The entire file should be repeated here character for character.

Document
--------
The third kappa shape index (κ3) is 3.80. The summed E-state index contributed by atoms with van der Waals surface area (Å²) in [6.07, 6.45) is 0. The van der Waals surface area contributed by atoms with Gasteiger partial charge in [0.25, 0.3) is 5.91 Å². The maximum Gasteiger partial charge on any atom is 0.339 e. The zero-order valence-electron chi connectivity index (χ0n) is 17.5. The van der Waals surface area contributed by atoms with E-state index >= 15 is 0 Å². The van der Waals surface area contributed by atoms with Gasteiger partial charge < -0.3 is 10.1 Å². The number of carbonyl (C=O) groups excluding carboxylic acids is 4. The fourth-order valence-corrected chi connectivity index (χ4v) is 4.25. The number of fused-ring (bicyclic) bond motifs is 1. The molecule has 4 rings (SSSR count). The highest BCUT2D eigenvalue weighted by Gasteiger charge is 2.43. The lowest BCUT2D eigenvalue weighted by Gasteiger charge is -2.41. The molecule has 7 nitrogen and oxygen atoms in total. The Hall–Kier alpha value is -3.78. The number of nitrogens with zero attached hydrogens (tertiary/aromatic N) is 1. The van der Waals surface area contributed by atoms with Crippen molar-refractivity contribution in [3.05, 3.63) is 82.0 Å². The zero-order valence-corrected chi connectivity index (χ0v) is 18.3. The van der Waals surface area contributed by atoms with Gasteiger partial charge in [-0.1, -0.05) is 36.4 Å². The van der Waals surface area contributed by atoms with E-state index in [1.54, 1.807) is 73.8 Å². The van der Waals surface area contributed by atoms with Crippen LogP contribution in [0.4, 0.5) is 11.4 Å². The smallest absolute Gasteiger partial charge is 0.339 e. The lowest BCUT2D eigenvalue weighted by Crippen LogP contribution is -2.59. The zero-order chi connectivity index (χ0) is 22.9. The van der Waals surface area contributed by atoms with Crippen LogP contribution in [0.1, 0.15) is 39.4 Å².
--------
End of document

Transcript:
The third kappa shape index (κ3) is 3.80. The summed E-state index contributed by atoms with van der Waals surface area (Å²) in [6.07, 6.45) is 0. The van der Waals surface area contributed by atoms with Gasteiger partial charge in [0.25, 0.3) is 5.91 Å². The maximum Gasteiger partial charge on any atom is 0.339 e. The zero-order valence-electron chi connectivity index (χ0n) is 17.5. The van der Waals surface area contributed by atoms with E-state index >= 15 is 0 Å². The van der Waals surface area contributed by atoms with Gasteiger partial charge < -0.3 is 10.1 Å². The number of carbonyl (C=O) groups excluding carboxylic acids is 4. The fourth-order valence-corrected chi connectivity index (χ4v) is 4.25. The number of fused-ring (bicyclic) bond motifs is 1. The molecule has 4 rings (SSSR count). The highest BCUT2D eigenvalue weighted by Gasteiger charge is 2.43. The lowest BCUT2D eigenvalue weighted by Gasteiger charge is -2.41. The molecule has 7 nitrogen and oxygen atoms in total. The Hall–Kier alpha value is -3.78. The number of nitrogens with zero attached hydrogens (tertiary/aromatic N) is 1. The van der Waals surface area contributed by atoms with Crippen molar-refractivity contribution in [3.05, 3.63) is 82.0 Å². The zero-order valence-corrected chi connectivity index (χ0v) is 18.3. The van der Waals surface area contributed by atoms with Gasteiger partial charge in [-0.1, -0.05) is 36.4 Å². The van der Waals surface area contributed by atoms with E-state index in [1.54, 1.807) is 73.8 Å². The van der Waals surface area contributed by atoms with Crippen LogP contribution in [0.4, 0.5) is 11.4 Å². The smallest absolute Gasteiger partial charge is 0.339 e. The lowest BCUT2D eigenvalue weighted by Crippen LogP contribution is -2.59. The zero-order chi connectivity index (χ0) is 22.9. The van der Waals surface area contributed by atoms with Crippen LogP contribution in [0.1, 0.15) is 39.4 Å².